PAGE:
Public access to local, state and federal government information is often acknowledged as a basic right of citizens under American law. “I think local-government data is a national treasure,” Jonathan Feldman, chief information officer for the city of Asheville, told Mountain Xpress in a 2012 interview. Shining a light on the process and making it easier are key elements in regional initiatives and are also highlighted in a national event, Sunshine Week, which runs March 15-21.
This year, local organizations, municipal bodies and citizens groups across Western North Carolina have partnered to empower community members to play a direct hand in the management and accessibility of public records, and help create a virtual landscape where responsibility for the dissemination of these records is shared by everyone. “If we do the right things,” says Feldman, “it leads to decreased cost of government, increased citizen services, more access to the information people want.”
The key to access
“Democracy survives on open-ness and engagement in the public sector,” says Angie Newsome, executive director of one of the initiative’s leading groups, the Asheville-based news nonprofit Carolina Public Press. “It’s essential to providing oversight on what government agencies and officials are doing on our behalf. Access to records are a key part of a vibrant democracy.”
But what are the basics for accessing this information? According to the N.C. Department of Justice, “The Public Records Law does not describe any specific procedure that a person must follow in requesting to inspect public records.” While a query can be made to any government employee within a department, “it is the custodian of public records who is specifically required to allow those records to be inspected.” Generally, the custodian is the official in charge of the department one is requesting information from.
If that seems vague or perplexing, you’re not alone in thinking so. “Unfortunately, North Carolina law is pretty complex” when it comes to finding what one can access and whom to ask, says Newsome. “In a lot of cases, it can lead to frustration and distrust of government agencies by the public.” She cites such impediments as a lack of clarity in the state’s public access laws and the nonexistence of a third-party arbitrator between requesters and government bodies.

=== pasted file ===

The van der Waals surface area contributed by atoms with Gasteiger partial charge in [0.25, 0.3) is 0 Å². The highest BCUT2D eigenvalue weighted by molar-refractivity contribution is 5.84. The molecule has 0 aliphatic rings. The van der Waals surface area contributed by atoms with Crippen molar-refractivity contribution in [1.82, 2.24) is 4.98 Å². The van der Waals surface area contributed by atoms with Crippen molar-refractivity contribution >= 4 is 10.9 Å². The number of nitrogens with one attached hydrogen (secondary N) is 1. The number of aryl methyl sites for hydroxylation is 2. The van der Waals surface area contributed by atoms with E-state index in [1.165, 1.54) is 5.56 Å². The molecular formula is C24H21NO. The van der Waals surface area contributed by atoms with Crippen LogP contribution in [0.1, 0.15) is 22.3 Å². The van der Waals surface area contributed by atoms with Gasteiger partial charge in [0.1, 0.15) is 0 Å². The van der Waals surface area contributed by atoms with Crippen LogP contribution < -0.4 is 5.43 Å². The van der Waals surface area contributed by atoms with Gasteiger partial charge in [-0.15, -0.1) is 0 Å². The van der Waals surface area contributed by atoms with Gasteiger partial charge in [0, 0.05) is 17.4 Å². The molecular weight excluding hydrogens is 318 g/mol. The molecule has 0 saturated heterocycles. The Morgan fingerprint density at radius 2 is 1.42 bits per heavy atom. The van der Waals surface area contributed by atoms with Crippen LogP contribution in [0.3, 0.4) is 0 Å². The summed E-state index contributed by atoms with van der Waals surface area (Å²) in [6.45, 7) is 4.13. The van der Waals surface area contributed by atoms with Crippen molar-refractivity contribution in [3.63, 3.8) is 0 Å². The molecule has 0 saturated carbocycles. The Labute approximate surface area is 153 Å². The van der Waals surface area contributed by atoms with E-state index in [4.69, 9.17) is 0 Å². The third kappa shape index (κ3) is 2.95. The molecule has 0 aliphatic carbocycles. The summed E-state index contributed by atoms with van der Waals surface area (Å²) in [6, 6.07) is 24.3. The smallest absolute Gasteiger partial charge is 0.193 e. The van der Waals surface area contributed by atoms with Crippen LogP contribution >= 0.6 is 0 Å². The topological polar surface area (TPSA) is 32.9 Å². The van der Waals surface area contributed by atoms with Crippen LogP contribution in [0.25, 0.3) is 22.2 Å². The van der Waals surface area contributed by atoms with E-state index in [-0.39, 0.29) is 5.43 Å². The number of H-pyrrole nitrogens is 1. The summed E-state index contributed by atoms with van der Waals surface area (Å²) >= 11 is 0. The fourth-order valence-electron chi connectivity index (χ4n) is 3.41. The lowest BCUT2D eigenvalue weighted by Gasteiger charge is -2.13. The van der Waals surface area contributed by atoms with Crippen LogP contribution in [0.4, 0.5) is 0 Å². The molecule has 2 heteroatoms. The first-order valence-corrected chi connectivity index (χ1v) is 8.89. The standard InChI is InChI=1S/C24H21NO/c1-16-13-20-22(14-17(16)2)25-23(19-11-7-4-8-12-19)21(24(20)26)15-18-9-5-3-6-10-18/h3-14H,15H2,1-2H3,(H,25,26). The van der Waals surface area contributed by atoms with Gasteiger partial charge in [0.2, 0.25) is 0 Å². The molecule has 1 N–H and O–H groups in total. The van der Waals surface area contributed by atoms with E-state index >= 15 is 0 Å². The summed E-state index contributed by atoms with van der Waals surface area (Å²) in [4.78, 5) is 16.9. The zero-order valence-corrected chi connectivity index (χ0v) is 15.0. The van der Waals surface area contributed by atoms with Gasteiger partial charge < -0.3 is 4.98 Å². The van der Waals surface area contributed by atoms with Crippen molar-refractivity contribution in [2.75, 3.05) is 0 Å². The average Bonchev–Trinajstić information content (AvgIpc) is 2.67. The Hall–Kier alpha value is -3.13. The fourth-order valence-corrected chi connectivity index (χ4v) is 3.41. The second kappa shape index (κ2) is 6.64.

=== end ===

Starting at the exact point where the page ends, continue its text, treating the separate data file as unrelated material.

With the burden of deciphering a request and compiling relevant information falling on often overworked government employees, it’s easy to see where problems can arise. “I think many public officials don’t have the proper training to understand the laws around public records,” says Newsome. “People are afraid of releasing information they shouldn’t and find it easier to say ‘no’ to requests for data than try and interpret something they don’t completely understand.”
Public access in the digital age
“If something is useful to staff to make into open data, we do it. … If policymakers want to see it published, same. If we get a lot of citizen input that citizens want to see a data set published, we do it,” Feldman said in a recent interview with Government Technology.
He emphasizes the “Three P’s” in regard to providing public records: pragmatic solutions that ease the burden on public employees and save money and time; policy adherence and expanding the ways local government achieves policy goals; and the participation of the community in deciding what records are prioritized to be released and what the best format for that is.
Technological advances have provided the means to address some of the common problems of accessing data records, while simultaneously providing governmental offices with an easy, efficient way to gather and distribute information to the public.
One example is avlbudget.org, a collaborative project between the city and local tech group Code for Asheville. The site provides an overview as well as details about the Asheville city budget for the 2014-15 fiscal year, organizing what would be a mountain of paperwork and statistics into an easy-to-understand, interactive display that anyone can navigate. The site also provides access to the underlying metadata and statistics.
This type of technology “puts information in the hands of the public in a streamlined way,” says Newsome.
Transparent access is an essential duty for those in public service. “We have a very strong commitment to providing access to information,” says Scott Barnwell, a member of the Code for Asheville brigade and an employee for the Asheville IT services department. “From our perspective, it’s not just about following local and state statutes, but taking them a step further towards more accessibility. It’s providing what the people want.”
The Budget Project also offers a model of how open-source data hubs can be expanded to include a large variety of public records and provides an equal medium that community members of all backgrounds can understand. “The AVL Budget Project has been a resounding success — where the city traditionally released a gigantic PDF document before,” says Code for Asheville co-captain Patrick Conant. “Most citizens have never reviewed the details of the city budget, simply because it’s difficult to navigate a document of that size.”